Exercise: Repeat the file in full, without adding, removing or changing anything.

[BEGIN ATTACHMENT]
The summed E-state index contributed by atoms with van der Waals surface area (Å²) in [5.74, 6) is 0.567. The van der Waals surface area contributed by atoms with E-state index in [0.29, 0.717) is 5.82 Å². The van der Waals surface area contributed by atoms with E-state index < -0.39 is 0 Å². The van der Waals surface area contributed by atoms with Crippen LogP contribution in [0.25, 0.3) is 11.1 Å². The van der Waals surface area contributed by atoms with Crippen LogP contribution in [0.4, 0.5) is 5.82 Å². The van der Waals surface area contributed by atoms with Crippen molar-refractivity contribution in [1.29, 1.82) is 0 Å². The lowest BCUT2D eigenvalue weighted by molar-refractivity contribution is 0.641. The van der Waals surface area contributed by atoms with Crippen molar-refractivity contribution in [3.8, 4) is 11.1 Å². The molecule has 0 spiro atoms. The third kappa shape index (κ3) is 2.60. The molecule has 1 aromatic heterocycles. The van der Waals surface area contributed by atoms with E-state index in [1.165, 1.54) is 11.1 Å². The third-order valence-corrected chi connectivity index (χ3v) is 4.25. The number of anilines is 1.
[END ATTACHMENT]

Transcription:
The summed E-state index contributed by atoms with van der Waals surface area (Å²) in [5.74, 6) is 0.567. The van der Waals surface area contributed by atoms with E-state index in [0.29, 0.717) is 5.82 Å². The van der Waals surface area contributed by atoms with E-state index < -0.39 is 0 Å². The van der Waals surface area contributed by atoms with Crippen LogP contribution in [0.25, 0.3) is 11.1 Å². The van der Waals surface area contributed by atoms with Crippen LogP contribution in [0.4, 0.5) is 5.82 Å². The van der Waals surface area contributed by atoms with Crippen molar-refractivity contribution in [1.29, 1.82) is 0 Å². The lowest BCUT2D eigenvalue weighted by molar-refractivity contribution is 0.641. The van der Waals surface area contributed by atoms with Crippen molar-refractivity contribution in [3.8, 4) is 11.1 Å². The molecule has 0 spiro atoms. The third kappa shape index (κ3) is 2.60. The molecule has 1 aromatic heterocycles. The van der Waals surface area contributed by atoms with E-state index in [1.165, 1.54) is 11.1 Å². The third-order valence-corrected chi connectivity index (χ3v) is 4.25. The number of anilines is 1.